Diamonds, Gold, and War: The British, the Boers, and the Making of South Africa

Front Cover
PublicAffairs, 2007 - History - 570 pages
28 Reviews
Southern Africa was once regarded as a worthless jumble of British colonies, Boer republics, and African chiefdoms, a troublesome region of little interest to the outside world. But then prospectors chanced first upon the world's richest deposits of diamonds, and then upon its richest deposits of gold. What followed was a titanic struggle between the British and the Boers for control of the land, culminating in the costliest, bloodiest, and most humiliating war that Britain had waged in nearly a century, and in the devastation of the Boer republics.

Martin Meredith's magisterial account of those years portrays the great wealth and raw power, the deceit, corruption, and racism that lay behind Britain's empire-building in southern Africa. Based on significant new research and filled with atmospheric detail, it focuses on the fascinating rivalry between diamond titan Cecil Rhodes and Paul Kruger, the Boer leader whose only education was the Bible, who believed the earth was flat, yet who defied Britain's prime ministers and generals for nearly a quarter of a century.Diamonds, Gold and Warmakes palpable the cost of western greed to Africa's native peoples, and explains the rise of the virulent Afrikaner nationalism that eventually took hold in South Africa, with repercussions lasting nearly a century.

  

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Review: Diamonds, Gold, and War: The Making of South Africa

User Review  - Jason Burkhardt - Goodreads

A good introduction to the early colonial/exploitation history of South Africa. Won't carry you far enough for Mandela and apartheid but there is so much more to read here that isn't common knowledge. It can be a bit dry, but I would recommend it to anyone with an interest in African history. Read full review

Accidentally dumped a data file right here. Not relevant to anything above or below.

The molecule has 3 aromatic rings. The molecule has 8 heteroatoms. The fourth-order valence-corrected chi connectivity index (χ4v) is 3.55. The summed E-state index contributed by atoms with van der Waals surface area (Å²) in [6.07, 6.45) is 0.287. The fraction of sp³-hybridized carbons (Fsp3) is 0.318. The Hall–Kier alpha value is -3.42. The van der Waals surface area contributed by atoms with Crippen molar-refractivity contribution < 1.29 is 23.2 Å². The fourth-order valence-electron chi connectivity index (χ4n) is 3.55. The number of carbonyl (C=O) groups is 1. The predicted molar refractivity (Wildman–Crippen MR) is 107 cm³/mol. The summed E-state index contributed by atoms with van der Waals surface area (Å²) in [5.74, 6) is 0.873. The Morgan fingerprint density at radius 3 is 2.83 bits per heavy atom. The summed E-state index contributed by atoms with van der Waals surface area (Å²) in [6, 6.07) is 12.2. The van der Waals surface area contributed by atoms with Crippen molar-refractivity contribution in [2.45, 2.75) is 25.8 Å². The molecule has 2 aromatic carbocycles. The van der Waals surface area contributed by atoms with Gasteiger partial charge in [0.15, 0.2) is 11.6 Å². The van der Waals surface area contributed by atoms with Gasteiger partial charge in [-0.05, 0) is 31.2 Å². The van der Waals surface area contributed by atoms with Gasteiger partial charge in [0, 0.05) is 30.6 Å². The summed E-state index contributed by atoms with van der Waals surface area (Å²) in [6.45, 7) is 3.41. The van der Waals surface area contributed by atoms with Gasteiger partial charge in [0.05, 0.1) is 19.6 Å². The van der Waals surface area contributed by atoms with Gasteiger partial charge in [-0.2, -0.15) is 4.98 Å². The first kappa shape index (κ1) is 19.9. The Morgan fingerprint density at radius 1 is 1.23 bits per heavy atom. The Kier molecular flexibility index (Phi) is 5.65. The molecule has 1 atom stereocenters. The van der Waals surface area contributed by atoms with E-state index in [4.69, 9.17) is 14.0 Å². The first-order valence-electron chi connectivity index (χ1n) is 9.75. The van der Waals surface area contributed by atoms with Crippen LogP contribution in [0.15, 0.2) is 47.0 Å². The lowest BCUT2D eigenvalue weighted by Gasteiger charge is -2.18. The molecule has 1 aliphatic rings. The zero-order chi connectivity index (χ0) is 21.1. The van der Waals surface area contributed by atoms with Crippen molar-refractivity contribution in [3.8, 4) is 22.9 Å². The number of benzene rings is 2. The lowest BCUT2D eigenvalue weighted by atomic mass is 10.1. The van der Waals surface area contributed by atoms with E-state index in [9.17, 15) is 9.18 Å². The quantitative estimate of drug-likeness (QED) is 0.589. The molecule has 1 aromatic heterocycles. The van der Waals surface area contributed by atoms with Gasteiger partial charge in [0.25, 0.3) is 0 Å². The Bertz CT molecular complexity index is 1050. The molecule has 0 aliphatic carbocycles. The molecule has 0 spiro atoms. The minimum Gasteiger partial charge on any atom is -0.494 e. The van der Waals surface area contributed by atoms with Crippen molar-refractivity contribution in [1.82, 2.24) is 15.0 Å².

Review: Diamonds, Gold, and War: The Making of South Africa

User Review  - Bob - Goodreads

This is an outstanding book which tells the story of South Africa from the 19th century up to the mid 20th century. Most of the book focuses on the two men: Cecil Rhodes and Paul Kruger. Rhodes was a ... Read full review

Contents

Diamond Fever
13
Blue Ground
22
Kimberley
33
The Diggers Revolt
41
Enter the Magnates
50
The Imperial Factor
63
Oom Paul
74
The Washing of Spears
85
Not for Posterity
270
The Loot Committee
279
PART VII
283
A Tale of Two Towns
291
The Randlords
302
The Rhodes Conspiracy
311
Jamesons Raid 323
323
Missing Telegrams
335

Majuba
95
The Diamond Bubble
107
The Stripping Clause
113
Dreams and Fantasies
125
The Road to the North
133
The German Spectre
143
The Most Powerful Company in the World
153
PART IV
161
A Chosen People
167
Johannesburg
176
The Corner House
186
A Marriage of Convenience
194
PART V
205
The Place of Slaughter
207
The Balance of Africa
214
To Ophir Direct
229
Krugers Protectorate
238
PART VI
240
Groote Schuur
247
A Bill for Africa
259
By Right of Conquest
354
The Richest Spot on Earth
365
Nemesis
378
The Great Game
386
The Drumbeat for War
403
Ultimatums
416
The Fortunes of War
427
Marching to Pretoria
436
Scorched Earth
449
The Bitter End
462
Envoi
470
The Sunnyside Strategy
481
Vukani Bantu
494
The Black Ordinance
504
The Sphinx Problem
511
Epilogue
520
Chapter Notes
527
Select Bibliography
539
Index
551
Copyright

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About the author (2007)

Martin Meredith is a journalist, biographer, and historian who has written extensively on Africa and its recent history. His previous books include Our Votes, Our Guns: Robert Mugabe and the Tragedy of Zimbabwe and The Fate of Africa: A History of Fifty Years of Independence. He lives near Oxford, England.

Bibliographic information